Schneeberger, K., Röder, G., Taborsky, M. 2020. The smell of hunger: Norway rats provision social partners based on odour cues of need. PLoS Biology 18(3), e3000628.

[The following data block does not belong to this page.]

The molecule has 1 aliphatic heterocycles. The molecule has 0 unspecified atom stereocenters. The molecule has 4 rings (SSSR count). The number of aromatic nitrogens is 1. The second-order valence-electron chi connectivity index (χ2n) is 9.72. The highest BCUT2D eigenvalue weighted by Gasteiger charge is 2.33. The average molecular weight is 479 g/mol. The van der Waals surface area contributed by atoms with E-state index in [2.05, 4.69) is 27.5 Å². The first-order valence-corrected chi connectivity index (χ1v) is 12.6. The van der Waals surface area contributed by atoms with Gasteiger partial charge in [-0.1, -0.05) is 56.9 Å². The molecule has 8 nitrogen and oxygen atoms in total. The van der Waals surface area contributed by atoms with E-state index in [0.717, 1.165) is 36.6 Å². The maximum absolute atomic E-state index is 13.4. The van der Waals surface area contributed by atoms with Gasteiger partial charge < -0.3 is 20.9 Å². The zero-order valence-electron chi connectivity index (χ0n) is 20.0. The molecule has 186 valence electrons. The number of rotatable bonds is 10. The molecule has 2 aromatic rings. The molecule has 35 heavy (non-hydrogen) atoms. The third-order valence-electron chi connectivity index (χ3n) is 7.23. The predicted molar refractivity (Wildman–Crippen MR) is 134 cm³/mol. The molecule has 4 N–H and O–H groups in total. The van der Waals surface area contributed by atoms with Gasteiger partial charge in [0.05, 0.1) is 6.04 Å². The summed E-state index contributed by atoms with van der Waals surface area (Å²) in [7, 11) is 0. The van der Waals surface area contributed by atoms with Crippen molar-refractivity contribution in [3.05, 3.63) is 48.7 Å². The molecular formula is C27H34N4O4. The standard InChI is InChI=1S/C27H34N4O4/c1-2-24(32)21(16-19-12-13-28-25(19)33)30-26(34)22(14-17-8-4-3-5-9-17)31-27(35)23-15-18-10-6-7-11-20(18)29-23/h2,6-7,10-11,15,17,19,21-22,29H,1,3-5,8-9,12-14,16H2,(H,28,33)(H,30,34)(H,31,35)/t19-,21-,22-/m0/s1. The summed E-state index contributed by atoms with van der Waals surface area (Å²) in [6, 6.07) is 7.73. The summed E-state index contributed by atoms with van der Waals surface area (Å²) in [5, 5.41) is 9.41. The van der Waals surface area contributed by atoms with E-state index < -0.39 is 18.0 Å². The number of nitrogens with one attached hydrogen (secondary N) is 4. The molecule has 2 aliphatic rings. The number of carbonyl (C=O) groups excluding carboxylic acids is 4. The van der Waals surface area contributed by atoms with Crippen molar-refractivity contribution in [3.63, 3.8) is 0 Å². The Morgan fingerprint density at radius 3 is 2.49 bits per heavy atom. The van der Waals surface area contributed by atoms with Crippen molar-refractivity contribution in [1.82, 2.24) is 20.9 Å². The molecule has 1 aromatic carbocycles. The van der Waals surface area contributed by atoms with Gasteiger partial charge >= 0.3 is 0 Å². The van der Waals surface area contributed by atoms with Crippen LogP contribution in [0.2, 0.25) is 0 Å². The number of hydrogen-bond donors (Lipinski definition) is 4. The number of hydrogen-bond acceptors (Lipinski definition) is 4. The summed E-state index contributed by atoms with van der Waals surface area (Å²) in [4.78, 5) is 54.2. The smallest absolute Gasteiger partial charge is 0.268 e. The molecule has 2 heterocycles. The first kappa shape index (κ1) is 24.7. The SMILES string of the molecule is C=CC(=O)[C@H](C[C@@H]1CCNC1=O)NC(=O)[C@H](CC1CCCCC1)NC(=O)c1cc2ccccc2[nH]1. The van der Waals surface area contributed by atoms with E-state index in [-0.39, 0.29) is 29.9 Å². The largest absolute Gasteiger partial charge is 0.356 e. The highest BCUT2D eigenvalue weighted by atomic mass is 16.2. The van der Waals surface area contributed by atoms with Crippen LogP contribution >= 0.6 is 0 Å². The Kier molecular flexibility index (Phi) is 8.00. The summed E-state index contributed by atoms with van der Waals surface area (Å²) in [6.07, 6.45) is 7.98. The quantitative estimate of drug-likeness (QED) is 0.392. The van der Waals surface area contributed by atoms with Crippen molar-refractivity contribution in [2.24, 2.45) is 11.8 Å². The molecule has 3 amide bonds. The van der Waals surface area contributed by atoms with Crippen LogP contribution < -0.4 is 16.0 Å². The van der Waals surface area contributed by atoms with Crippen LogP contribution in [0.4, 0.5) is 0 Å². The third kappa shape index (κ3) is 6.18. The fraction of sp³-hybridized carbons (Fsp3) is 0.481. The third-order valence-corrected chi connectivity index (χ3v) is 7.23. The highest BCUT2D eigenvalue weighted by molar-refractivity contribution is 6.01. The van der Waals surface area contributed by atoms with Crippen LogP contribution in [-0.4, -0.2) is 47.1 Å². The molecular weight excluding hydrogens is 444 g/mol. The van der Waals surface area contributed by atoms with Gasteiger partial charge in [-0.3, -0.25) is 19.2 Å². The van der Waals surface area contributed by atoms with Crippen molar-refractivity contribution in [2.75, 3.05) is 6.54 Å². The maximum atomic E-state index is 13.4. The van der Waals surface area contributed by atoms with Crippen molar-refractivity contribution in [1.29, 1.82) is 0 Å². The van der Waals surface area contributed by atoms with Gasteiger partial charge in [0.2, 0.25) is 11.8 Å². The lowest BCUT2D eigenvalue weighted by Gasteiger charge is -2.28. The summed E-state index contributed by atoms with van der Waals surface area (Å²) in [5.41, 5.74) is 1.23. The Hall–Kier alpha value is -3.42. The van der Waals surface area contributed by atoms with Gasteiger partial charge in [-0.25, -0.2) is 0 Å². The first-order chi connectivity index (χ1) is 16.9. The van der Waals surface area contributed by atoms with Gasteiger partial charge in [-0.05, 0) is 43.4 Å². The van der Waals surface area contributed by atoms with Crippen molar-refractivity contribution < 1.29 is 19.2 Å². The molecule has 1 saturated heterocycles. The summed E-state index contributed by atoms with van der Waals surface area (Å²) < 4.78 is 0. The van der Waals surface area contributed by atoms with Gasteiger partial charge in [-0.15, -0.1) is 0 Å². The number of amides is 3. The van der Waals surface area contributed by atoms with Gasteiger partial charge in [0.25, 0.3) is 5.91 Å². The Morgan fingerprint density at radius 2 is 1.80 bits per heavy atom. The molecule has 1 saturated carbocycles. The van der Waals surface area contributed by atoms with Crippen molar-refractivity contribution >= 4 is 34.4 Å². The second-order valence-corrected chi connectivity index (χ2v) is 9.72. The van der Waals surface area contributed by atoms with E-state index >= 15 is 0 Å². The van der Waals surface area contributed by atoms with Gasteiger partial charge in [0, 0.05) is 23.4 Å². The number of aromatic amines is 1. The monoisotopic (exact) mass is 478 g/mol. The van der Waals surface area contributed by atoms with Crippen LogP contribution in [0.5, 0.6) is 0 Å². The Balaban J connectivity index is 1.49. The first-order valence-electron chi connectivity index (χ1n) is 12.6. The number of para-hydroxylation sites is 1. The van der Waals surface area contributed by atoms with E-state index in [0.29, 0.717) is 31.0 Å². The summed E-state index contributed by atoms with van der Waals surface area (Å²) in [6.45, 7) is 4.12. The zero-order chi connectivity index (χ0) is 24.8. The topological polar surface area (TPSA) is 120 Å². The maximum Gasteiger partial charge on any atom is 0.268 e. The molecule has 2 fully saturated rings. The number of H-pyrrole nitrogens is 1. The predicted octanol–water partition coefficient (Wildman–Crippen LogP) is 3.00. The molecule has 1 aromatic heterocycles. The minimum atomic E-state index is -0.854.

When individuals exchange helpful acts reciprocally, increasing the benefit of the receiver can enhance its propensity to return a favour, as pay-offs are typically correlated in iterated interactions. Therefore, reciprocally cooperating animals should consider the relative benefit for the receiver when deciding to help a conspecific. Norway rats (Rattus norvegicus) exchange food reciprocally and thereby take into account both the cost of helping and the potential benefit to the receiver. By using a variant of the sequential iterated prisoner’s dilemma paradigm, we show that rats may determine the need of another individual by olfactory cues alone. In an experimental food-exchange task, test subjects were provided with odour cues from hungry or satiated conspecifics located in a different room. Our results show that wild-type Norway rats provide help to a stooge quicker when they receive odour cues from a hungry rather than from a satiated conspecific. Using chemical analysis by gas chromatography-mass spectrometry (GC-MS), we identify seven volatile organic compounds that differ in their abundance between hungry and satiated rats. Combined, this “smell of hunger” can apparently serve as a reliable cue of need in reciprocal cooperation, which supports the hypothesis of honest signalling.